The right to be ourselves

I like to remember a short story about a scientist that prepared an experiment and needed silence to concentrate and be able to work. But a 5 year-old grandson who was wandering around close to him wouldn’t leave him alone. To make him go away, he took a magazine and opened it by the middle; there was a large map and he thought: “I cut it in pieces, I mix the pieces and tell him it’s a puzzle and then I get rid of him for a few hours.” And so he did, he put the pieces inside a shoebox and told the boy, “Go and make the map of the world.” One hour later, the kid comes back and tells him, “Grandpa, here it is.” Bewildered grandpa asked him, “But how could you do it if you never saw a map of the world?” His grandson answered, “Grandpa, when you were tearing the map I saw that there was a man on the other side. I don’t know the world but I can recognize a man.”
What matters is the human being, the community; it’s us, humans. In front of the scandal of many, some dare to talk about giving a fundamental salary to every person in the world. When we say people have the right to live with dignity it is not because a person is a man or a woman, it’s because of the fact that it is a person. To say that the person who doesn’t work cannot eat is a barbarity of unsuspected consequences. For starters, we would have to get rid of millions of beings who cannot work: people with terminal or chronic diseases, disabled people, old people, etc. It is true that it would be more “profitable” to empty hospital beds, but it would be better to ask for the thousands of shareholders of big companies who have inherited their stocks and who have never worked. If we want to be consequent, we would have to question the legitimacy of wasteland property, of shares and of stocks upon which the lives of millions of people depend and who can find themselves on the streets and without a job because it is convenient for the company’s “profit”.
The keys to authentic human development are in education, health, an adequate diet and dignified life conditions for human beings regardless of their talents or their contributions to society. We cannot accept to be treated as if we should live to work rather than working to live. It seems like we spend the first part of our lives “preparing ourselves to produce”; maturity “employed to produce”; until they paralyze us when we “stop producing.” It is an inhumane concept of life because we are more than producers, we are soil that walks, stardust filled with feelings, reason and breath, soul or spirit.
It is true that we live in the threshold of utopia, not farther, because it is chaos and we still don’t know its laws. Utopia is what doesn’t exist anywhere, still. The great conquests of Man became a reality because someone dreamed of them first. They were premature truths.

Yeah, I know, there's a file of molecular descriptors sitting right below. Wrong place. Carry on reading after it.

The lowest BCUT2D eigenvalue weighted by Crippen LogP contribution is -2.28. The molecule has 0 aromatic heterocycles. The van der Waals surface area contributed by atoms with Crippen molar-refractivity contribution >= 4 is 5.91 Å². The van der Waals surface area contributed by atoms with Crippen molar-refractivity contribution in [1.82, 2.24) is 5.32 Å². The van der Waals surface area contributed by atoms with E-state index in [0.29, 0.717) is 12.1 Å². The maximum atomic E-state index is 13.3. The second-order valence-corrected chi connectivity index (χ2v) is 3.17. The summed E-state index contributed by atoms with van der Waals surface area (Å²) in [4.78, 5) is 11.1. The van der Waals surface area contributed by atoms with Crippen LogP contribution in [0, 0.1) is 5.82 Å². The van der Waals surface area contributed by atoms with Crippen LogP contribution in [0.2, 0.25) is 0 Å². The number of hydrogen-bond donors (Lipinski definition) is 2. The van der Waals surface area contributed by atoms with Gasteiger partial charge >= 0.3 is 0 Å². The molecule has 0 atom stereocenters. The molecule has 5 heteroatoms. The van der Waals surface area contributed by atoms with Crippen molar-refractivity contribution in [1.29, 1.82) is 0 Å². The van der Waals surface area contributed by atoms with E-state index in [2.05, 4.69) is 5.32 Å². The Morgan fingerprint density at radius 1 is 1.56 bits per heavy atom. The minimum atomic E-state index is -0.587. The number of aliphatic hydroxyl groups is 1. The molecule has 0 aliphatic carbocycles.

We speak about hunger, dignity, education and freedom. We are talking about health, of being capable of choosing and deciding. So then, is it utopian to expect a salary for each person and the generalized access to Social Security, whatever necessary so that “nobody as poor as to have the need to sell oneself or as rich as to be able to buy someone off”?
It is not utopian with the wickers of the savage capitalism with which we will build a more just world. Likewise, the experience of what has been called “real socialism” in the old USSR, in China and in other countries has left a bitter taste in our mouths. They dreamed of a more just society and wanted to erect it through statistics and through economic laws. They built an immense prison in which liberties and basic human rights died. Human life is much more than an equation, it is the response to the fundamental challenge of our existence: it is precise to give some sense to our living, even if life didn’t make sense. The sense of living is to be happy, to be ourselves, to reach our plenitude and to assume the knowledge of a life according to nature.
Will the intrigue of destruction and death sustain the argument of life? No, so much insanity of confusing economic growth with social development, benefit with happiness and value with price is not possible. The duty of rebelliousness that has substituted the right to resistance in front of the new tyrannies when the weakest suffer has remained.
Like Jack Kerouac said, “We have to be celestial vagabonds, break free from the system and to throw ourselves to the highways to tell people that hope is possible.” Albert Camus exclaimed to us, “We have to talk. We have to raise our voice so that our sons don’t feel ashamed of us because having been able to do so much, we have dared to do so little.” Remaining silent in times of injustice makes us accomplices of injustice.

José Carlos Gª Fajardo
Translated by Carlos Miguélez